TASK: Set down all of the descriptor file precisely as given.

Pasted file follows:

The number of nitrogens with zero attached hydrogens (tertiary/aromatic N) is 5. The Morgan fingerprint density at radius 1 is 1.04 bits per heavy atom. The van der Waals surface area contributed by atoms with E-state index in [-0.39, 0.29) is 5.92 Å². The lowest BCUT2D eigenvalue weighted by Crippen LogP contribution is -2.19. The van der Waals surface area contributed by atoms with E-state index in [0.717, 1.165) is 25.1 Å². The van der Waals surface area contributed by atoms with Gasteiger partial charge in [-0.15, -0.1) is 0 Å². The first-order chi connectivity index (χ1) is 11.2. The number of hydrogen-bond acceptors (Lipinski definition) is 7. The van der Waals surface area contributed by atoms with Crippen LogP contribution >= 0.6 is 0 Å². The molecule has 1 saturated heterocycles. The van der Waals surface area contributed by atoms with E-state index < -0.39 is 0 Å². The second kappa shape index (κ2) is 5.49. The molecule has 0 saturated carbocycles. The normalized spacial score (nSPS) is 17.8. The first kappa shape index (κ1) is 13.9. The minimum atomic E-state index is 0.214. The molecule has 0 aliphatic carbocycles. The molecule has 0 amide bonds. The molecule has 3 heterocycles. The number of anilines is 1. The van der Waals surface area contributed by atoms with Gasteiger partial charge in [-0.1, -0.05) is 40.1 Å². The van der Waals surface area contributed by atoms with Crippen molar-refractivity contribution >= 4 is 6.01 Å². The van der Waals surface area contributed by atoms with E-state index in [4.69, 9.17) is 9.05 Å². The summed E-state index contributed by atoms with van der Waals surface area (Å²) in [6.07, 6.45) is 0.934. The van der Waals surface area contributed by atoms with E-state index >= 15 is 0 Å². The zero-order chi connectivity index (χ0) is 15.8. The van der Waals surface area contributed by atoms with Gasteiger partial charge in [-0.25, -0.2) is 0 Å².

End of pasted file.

The number of nitrogens with zero attached hydrogens (tertiary/aromatic N) is 5. The Morgan fingerprint density at radius 1 is 1.04 bits per heavy atom. The van der Waals surface area contributed by atoms with E-state index in [-0.39, 0.29) is 5.92 Å². The lowest BCUT2D eigenvalue weighted by Crippen LogP contribution is -2.19. The van der Waals surface area contributed by atoms with E-state index in [0.717, 1.165) is 25.1 Å². The van der Waals surface area contributed by atoms with Gasteiger partial charge in [-0.15, -0.1) is 0 Å². The first-order chi connectivity index (χ1) is 11.2. The number of hydrogen-bond acceptors (Lipinski definition) is 7. The van der Waals surface area contributed by atoms with Crippen LogP contribution >= 0.6 is 0 Å². The molecule has 1 saturated heterocycles. The van der Waals surface area contributed by atoms with E-state index < -0.39 is 0 Å². The second kappa shape index (κ2) is 5.49. The molecule has 0 saturated carbocycles. The normalized spacial score (nSPS) is 17.8. The first kappa shape index (κ1) is 13.9. The minimum atomic E-state index is 0.214. The molecule has 0 aliphatic carbocycles. The molecule has 0 amide bonds. The molecule has 3 heterocycles. The number of anilines is 1. The van der Waals surface area contributed by atoms with Gasteiger partial charge in [-0.1, -0.05) is 40.1 Å². The van der Waals surface area contributed by atoms with Crippen molar-refractivity contribution >= 4 is 6.01 Å². The van der Waals surface area contributed by atoms with E-state index in [4.69, 9.17) is 9.05 Å². The summed E-state index contributed by atoms with van der Waals surface area (Å²) in [6.07, 6.45) is 0.934. The van der Waals surface area contributed by atoms with E-state index >= 15 is 0 Å². The zero-order chi connectivity index (χ0) is 15.8. The van der Waals surface area contributed by atoms with Gasteiger partial charge in [-0.25, -0.2) is 0 Å².